On Wednesday, February 27, 2019, I did place a statement on my “doaskdotellnotes” blog, which directly supports my books, about the future of my own online presence. Essentially I want to keep things mostly as they are until late 2021 (about 32 months). At that time, all online activity would have to be self-supporting to continue.
The best way to get a grip on this problem is to follow a particular tag that I set up on the site under the Wordpress category “political speech controversies”.
The specific problem occurs when bloggers offer political or issue-oriented content for free, which is pretty easy to do because the costs for having a domain and website are low and require capital.
What is not so cheap is the labor and effort that goes into keeping such a site effective, when no outside assistance is required or little or no income is earned from the site. That are some persons on the Left who argue that this is not OK because it gives people with money even more advantages in policy outcomes, outside the competitive political process. In practical terms, it reduces solidarity and participation in conventional politics by people in the center (who are often richer and have more to lose to radicalism), and allows the fringes more influence. It also raises existential questions of a personal nature in how one views others related to the self, that can become quite troubling.
The problem is not quite the same as the recent issue of alleged payment processor collusion, which many critics say happen because of pressure on large companies from the political left. Tim Pool did a major video March 2 on this matter (embedded yesterday in my “Bill on International Issues” blog). Lior Leser, as reported before, is working on a major complaint to the FTC on this matter.
The whole shebang seems to have started when Sargon of Akkad was banned by Patreon on December 6, 2018 and the “crisis” quickly spread. These problems deal largely with website and video channel (and sometimes filmmaking) patronage, asking for money.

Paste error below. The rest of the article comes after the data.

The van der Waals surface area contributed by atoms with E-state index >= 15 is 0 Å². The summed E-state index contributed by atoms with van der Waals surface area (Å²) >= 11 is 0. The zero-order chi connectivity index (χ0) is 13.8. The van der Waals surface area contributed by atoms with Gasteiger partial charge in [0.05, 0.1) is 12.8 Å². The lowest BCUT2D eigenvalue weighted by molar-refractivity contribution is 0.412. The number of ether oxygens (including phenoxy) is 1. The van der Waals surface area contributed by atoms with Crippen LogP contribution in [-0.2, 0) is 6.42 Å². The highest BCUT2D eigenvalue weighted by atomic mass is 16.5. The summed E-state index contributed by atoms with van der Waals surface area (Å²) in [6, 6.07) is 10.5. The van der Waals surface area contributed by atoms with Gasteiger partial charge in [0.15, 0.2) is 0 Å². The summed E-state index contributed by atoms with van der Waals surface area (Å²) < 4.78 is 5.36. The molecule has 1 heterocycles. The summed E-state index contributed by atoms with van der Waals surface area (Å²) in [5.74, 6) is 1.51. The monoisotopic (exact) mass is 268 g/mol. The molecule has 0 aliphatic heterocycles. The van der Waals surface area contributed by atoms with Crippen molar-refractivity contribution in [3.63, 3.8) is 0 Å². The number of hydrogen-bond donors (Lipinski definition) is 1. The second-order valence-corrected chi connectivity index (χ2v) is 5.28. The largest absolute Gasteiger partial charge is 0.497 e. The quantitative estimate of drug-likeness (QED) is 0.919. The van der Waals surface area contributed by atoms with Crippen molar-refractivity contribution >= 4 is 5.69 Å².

Breitbart has a detailed story by Allum Bokhari, called “Financial Blacklisting”, about Chase bank’s closing some accounts, most recently of Martina Markota (Rebel Media, affected by Facebook Purge 3.0 last October). Perhaps Breitbart is “right wing media” but my own experience with them it that they’re generally correct with facts (same with Milo Yiannopolous and “Dangerous”, despite his pariah status with the Left).
One America News talks about Joe Biggs, Iraq War veteran. Some of the narrative says that Trump supporters are being targeted.
Zerohedge has a similar story about Markota
Tim Pool argues that we are heading toward a system were major corporations maintain a “social credit score” similar to China’s on the reputations of people they do business with. Community engagement and volunteerism and support for non-profits would be in; personal outspokenness would be out as it is seen as a way of wielding subtle “power” over historically oppressed groups.
I’ll have to get into the particulars of my own reasoning as to my own situation in more detail later.
Trump apparently promised to sign an executive order penalizing some educational institutions that penalize free speech.